Messenger Policy Workshop: Future of Private Messaging

Over the past year, the use of private messaging apps like Messenger has surged. The global pandemic made staying connected with loved ones through private messaging, calling and video chats even more important. But the growth of private messaging predated the pandemic, which has brought important public policy considerations to the forefront. 

In March Stan Chudnovsky, Head of Messenger, shared three trends to expect in private messaging for 2021. We also hosted a virtual workshop with experts in privacy, safety, human rights and consumer protection for a discussion on the future of messaging. This was part of a new series of ‘Data Dialogues’ intended to bring together experts and practitioners from consumer advocacy organizations, academia, businesses, civil society and other companies to discuss challenging questions around how the industry approaches and protects people’s data. Below are some of the ways that we tackle these issues in relation to Messenger as well as the outcomes from our discussions. 

An Update on Our Approach to Private Messaging

Two years ago, Mark Zuckerberg announced a privacy-focused vision for social networking centered on messaging. It will be built on the principles of private interactions, encryption, reducing permanence, safety, interoperability, and secure data storage. Since then, we’ve built a team that’s focused on delivering this vision on Messenger. Our priorities are driven by talking with people about how they want to use Messenger and incorporating that feedback into usable private messaging features. We believe that listening to people is core to delivering a trusted and shared environment.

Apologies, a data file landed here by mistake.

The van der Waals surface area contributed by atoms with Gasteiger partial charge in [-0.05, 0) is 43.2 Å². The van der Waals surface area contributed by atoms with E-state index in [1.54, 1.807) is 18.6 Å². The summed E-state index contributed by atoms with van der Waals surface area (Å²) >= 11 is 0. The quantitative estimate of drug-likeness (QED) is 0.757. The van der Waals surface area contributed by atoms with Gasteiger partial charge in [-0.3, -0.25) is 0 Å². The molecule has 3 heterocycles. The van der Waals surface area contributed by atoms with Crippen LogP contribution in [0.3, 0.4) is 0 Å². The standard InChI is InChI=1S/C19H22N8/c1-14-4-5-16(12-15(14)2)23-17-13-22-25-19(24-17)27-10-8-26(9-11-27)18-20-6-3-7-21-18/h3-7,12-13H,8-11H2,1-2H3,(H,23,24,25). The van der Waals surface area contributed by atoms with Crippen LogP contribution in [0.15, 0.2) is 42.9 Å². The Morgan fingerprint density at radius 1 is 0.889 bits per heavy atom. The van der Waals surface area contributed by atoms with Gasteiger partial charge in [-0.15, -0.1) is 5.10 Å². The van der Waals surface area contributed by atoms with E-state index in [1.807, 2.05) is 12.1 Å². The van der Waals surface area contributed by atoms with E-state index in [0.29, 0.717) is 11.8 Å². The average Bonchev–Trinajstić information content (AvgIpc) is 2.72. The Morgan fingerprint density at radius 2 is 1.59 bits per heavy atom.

People tell us that they want reliable messaging with easy to find controls. For example, they say they want to know that their messages, whether text or voice, will be delivered wherever they are, especially in locations where connectivity isn’t reliable. They also want their communications to be protected and confidential. We’ve also heard people ask for more control over things like who can contact them, options to unsend a message or how long their messages stick around. In particular, we heard from the generation that’s grown up on the Internet that they’re cautious about their privacy and that they want ways to avoid others having a permanent record of their conversations. Based on this feedback, we introduced vanish mode, a feature you can enable in Messenger and Instagram Direct that allows you to send messages that automatically disappear after both people see them. 

People are also concerned about the security of their personal information online and the privacy of their messages. Seven out of 10 Americans said in 2019 that their personal information was less secure than five years earlier (source). And, over the last four years, more consumers around the world have used messaging apps that offer more privacy features (source). Over the past year, we introduced a number of privacy and safety tools, including more privacy settings, an app lock, safer message requests, message forwarding limits and more. We’re also working hard to bring default end-to-end encryption to all of our messaging services. This will protect people’s private messages and mean only the sender and recipient, not even us, can access their messages. While we expect to make more progress on default end-to-end encryption for Messenger and Instagram Direct this year, it’s a long-term project and we won’t be fully end-to-end encrypted until sometime in 2022 at the earliest. Moreover, the safety features we’ve already introduced are designed to work with end-to-end encryption, and we plan to continue building strong safety features into our services.

Key Takeaways From Workshop Discussions